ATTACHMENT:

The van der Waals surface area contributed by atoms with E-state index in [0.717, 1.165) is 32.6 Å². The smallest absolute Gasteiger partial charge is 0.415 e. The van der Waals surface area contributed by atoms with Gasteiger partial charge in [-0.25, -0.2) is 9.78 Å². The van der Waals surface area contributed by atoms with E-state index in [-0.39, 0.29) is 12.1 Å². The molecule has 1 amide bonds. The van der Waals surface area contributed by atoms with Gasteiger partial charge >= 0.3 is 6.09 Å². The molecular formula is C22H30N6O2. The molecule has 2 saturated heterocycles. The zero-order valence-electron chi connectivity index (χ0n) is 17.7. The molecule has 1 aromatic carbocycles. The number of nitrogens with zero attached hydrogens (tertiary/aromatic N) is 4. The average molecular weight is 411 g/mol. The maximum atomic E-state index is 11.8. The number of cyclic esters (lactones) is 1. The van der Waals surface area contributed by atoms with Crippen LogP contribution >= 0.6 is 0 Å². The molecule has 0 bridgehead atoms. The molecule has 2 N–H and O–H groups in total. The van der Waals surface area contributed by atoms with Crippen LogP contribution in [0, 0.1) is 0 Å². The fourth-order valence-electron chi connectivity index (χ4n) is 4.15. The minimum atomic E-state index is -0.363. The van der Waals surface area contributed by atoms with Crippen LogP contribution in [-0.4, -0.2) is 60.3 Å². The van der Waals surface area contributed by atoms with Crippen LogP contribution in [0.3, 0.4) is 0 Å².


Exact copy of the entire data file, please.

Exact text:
The van der Waals surface area contributed by atoms with E-state index in [0.717, 1.165) is 32.6 Å². The smallest absolute Gasteiger partial charge is 0.415 e. The van der Waals surface area contributed by atoms with Gasteiger partial charge in [-0.25, -0.2) is 9.78 Å². The van der Waals surface area contributed by atoms with E-state index in [-0.39, 0.29) is 12.1 Å². The molecule has 1 amide bonds. The van der Waals surface area contributed by atoms with Gasteiger partial charge >= 0.3 is 6.09 Å². The molecular formula is C22H30N6O2. The molecule has 2 saturated heterocycles. The zero-order valence-electron chi connectivity index (χ0n) is 17.7. The molecule has 1 aromatic carbocycles. The number of nitrogens with zero attached hydrogens (tertiary/aromatic N) is 4. The average molecular weight is 411 g/mol. The maximum atomic E-state index is 11.8. The number of cyclic esters (lactones) is 1. The van der Waals surface area contributed by atoms with Crippen LogP contribution >= 0.6 is 0 Å². The molecule has 0 bridgehead atoms. The molecule has 2 N–H and O–H groups in total. The van der Waals surface area contributed by atoms with Crippen LogP contribution in [0, 0.1) is 0 Å². The fourth-order valence-electron chi connectivity index (χ4n) is 4.15. The minimum atomic E-state index is -0.363. The van der Waals surface area contributed by atoms with Crippen LogP contribution in [-0.4, -0.2) is 60.3 Å². The van der Waals surface area contributed by atoms with Crippen LogP contribution in [0.3, 0.4) is 0 Å².